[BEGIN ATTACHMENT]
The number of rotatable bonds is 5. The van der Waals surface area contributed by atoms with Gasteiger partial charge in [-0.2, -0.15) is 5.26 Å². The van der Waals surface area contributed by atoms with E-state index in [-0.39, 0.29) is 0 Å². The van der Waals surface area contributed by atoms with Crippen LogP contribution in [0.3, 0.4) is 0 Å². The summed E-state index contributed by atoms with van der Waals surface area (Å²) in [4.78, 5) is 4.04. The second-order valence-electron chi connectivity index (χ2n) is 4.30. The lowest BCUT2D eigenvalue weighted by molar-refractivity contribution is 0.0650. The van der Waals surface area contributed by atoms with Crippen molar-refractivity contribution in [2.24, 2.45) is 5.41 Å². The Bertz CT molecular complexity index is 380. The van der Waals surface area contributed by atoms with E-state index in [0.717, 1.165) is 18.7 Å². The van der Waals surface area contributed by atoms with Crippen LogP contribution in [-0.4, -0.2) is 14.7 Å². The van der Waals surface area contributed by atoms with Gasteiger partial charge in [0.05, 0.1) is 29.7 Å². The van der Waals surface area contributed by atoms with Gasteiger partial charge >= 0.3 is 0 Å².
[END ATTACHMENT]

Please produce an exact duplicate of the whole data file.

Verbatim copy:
The number of rotatable bonds is 5. The van der Waals surface area contributed by atoms with Gasteiger partial charge in [-0.2, -0.15) is 5.26 Å². The van der Waals surface area contributed by atoms with E-state index in [-0.39, 0.29) is 0 Å². The van der Waals surface area contributed by atoms with Crippen LogP contribution in [0.3, 0.4) is 0 Å². The summed E-state index contributed by atoms with van der Waals surface area (Å²) in [4.78, 5) is 4.04. The second-order valence-electron chi connectivity index (χ2n) is 4.30. The lowest BCUT2D eigenvalue weighted by molar-refractivity contribution is 0.0650. The van der Waals surface area contributed by atoms with Crippen molar-refractivity contribution in [2.24, 2.45) is 5.41 Å². The Bertz CT molecular complexity index is 380. The van der Waals surface area contributed by atoms with E-state index in [0.717, 1.165) is 18.7 Å². The van der Waals surface area contributed by atoms with Crippen LogP contribution in [-0.4, -0.2) is 14.7 Å². The van der Waals surface area contributed by atoms with Gasteiger partial charge in [0.05, 0.1) is 29.7 Å². The van der Waals surface area contributed by atoms with Gasteiger partial charge >= 0.3 is 0 Å².